In honor of President’s Day, learn more about the two horses who carried George Washington safely through the American Revolution.
The saying goes that history was written from the back of a horse, and from the earliest moments of the United States as a nation the horses themselves became part of the story. General George Washington, like other war heroes and leaders of the time, was often painted on horseback, most often on a beautiful gray charger:
But did you know that this beautiful gray was actually a real horse? The gray horse so often seen in paintings of George Washington is the general and first U.S. president’s beloved war mount named Blueskin. According to early colonial legend, the horse was a half-Arabian, sired by an exquisite gray Arabian stallion called Ranger who was a gift to a British frigate captain from the Sultan of Morocco. Stories describe some accident befalling the stallion which caused him to break three of his legs; he was given to a friend of the captain living in Connecticut when he miraculously healed on the long voyage across the Atlantic. Whether or not the details of this remarkable story are true, the horse sired a number of fine animals in the colonies including Blueskin. Thanks in part to his Arabian blood, the horse had great endurance and could carry Washington (who was said to be over six feet tall) all day on the march or in battle.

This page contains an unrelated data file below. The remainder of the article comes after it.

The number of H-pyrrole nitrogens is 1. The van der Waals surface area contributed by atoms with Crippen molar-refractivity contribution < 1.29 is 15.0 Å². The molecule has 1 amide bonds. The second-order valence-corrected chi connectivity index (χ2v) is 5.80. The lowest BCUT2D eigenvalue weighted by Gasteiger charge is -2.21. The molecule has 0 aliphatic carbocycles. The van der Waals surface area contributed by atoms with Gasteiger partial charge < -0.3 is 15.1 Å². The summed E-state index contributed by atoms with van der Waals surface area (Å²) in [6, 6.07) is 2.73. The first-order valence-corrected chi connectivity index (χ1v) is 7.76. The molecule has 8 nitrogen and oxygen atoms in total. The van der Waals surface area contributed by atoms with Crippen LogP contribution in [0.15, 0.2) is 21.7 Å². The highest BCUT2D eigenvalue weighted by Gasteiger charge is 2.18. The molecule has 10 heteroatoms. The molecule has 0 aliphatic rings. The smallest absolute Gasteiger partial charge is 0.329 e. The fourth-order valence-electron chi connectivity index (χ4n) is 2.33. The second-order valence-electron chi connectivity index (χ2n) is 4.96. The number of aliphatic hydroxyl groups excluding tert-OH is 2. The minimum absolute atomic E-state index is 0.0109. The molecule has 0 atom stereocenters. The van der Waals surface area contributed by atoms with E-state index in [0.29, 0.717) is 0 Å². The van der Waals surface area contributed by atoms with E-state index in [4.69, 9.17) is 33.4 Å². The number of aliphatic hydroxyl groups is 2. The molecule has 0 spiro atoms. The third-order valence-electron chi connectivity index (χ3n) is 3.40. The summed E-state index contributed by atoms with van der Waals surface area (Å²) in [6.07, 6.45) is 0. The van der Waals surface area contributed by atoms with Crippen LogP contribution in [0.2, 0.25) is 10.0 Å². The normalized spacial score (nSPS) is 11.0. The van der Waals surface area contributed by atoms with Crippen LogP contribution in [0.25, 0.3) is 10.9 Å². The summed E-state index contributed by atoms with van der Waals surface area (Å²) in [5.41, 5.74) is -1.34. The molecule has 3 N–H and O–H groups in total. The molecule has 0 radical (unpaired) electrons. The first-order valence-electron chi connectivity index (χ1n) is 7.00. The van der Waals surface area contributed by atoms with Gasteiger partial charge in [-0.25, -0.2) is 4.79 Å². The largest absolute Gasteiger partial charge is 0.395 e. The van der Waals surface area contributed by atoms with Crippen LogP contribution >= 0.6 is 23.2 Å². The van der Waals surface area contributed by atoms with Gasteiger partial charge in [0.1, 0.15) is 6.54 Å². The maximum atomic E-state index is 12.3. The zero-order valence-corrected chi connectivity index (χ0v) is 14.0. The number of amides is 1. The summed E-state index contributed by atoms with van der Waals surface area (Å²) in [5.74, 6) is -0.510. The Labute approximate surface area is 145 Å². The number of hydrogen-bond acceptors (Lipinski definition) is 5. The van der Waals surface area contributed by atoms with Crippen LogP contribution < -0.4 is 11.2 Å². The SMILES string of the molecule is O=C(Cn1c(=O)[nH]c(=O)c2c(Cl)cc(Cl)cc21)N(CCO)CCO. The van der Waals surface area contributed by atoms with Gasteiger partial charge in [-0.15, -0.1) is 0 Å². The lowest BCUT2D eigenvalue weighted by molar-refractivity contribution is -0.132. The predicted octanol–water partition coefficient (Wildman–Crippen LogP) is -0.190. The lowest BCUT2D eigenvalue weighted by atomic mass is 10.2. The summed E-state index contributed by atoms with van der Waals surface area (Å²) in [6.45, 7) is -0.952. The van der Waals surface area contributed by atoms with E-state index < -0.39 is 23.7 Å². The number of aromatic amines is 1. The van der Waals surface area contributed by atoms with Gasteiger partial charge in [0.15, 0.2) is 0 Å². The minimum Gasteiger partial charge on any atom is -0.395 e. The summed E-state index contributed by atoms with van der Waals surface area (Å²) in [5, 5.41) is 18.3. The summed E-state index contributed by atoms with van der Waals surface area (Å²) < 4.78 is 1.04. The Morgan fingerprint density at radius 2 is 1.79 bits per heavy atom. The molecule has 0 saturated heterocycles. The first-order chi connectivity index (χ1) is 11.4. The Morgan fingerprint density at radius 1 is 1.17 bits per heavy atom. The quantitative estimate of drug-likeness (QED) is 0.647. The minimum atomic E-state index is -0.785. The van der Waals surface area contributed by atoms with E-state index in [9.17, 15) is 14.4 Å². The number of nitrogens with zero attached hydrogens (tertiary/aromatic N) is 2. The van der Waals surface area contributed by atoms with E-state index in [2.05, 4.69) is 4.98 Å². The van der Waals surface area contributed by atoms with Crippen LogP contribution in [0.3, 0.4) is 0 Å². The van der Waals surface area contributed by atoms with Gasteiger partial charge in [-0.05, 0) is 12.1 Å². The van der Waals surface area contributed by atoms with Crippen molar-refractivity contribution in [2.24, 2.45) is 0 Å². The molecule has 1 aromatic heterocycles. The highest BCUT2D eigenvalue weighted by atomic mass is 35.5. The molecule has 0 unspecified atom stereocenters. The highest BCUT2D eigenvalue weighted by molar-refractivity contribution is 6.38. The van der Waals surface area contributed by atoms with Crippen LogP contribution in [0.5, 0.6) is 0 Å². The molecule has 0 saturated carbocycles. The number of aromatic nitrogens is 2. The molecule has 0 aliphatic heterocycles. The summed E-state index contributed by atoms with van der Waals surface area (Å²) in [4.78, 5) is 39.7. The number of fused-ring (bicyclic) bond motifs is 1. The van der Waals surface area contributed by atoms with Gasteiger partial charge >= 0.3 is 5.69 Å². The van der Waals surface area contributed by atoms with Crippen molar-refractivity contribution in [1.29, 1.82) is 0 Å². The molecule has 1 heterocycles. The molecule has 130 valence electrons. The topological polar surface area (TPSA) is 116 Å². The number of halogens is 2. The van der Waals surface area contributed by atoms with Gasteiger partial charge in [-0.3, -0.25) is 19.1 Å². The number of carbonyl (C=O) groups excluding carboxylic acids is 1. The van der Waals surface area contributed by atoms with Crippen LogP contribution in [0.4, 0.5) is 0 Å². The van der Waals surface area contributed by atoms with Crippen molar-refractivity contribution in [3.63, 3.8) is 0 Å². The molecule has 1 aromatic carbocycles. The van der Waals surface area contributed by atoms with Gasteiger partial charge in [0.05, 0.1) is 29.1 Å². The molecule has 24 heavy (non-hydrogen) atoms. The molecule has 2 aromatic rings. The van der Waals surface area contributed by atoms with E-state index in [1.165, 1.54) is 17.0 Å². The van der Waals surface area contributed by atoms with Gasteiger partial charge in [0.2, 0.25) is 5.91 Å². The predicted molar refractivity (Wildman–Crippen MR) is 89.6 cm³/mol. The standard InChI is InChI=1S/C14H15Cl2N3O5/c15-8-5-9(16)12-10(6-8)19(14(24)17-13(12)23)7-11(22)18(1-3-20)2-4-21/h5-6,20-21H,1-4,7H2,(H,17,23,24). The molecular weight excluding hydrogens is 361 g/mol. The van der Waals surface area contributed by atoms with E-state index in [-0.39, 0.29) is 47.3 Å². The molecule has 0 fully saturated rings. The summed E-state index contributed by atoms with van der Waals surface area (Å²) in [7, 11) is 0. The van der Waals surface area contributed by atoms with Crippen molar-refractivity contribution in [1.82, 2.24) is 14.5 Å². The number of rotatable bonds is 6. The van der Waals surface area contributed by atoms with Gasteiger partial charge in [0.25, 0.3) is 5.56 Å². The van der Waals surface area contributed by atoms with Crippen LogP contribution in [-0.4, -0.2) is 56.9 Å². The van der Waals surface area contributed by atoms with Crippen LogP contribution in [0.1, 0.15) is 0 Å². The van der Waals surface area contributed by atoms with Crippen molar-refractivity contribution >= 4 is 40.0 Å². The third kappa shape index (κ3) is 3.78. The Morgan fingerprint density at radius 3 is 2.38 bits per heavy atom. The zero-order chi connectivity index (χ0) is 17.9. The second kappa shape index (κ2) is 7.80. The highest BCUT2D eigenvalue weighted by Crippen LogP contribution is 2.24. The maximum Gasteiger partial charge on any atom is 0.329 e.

While Blueskin and Washington certainly made for an impressive and morale-boosting sight, the general actually favored his other and less-frequently-painted mount, a chromey chestnut named after the Thomas Nelson who gave the horse to Washington:
Another strong-bodied horse, Nelson became Washington’s preferred mount into battle, because the chestnut was steadier around the sounds of gunfire and cannon blasts. He chose to ride Nelson to accept the British surrender at Yorktown in 1781. The horse was often described by others as “a splendid charger” and by all accounts sounded to be a brave and loyal mount. Both Nelson and Blueskin survived the Revolution unscathed.
After the war, Washington retired both horses to his plantation home of Mount Vernon, Virginia and did not ride them again–perhaps accepting that both horses had earned a quiet retirement after carrying him through the war. He visited them often on his walks around his grounds, and stopped to see Nelson in particular (according to an account by his adopted son) “when the old war-horse would run, neighing, to the fence, proud to be caressed by the great master’s hands.” Both horses lived out their lives peacefully at Mount Vernon–Nelson was reported to have lived to the age of 27.
Go Nelson and Blueskin, and go riding!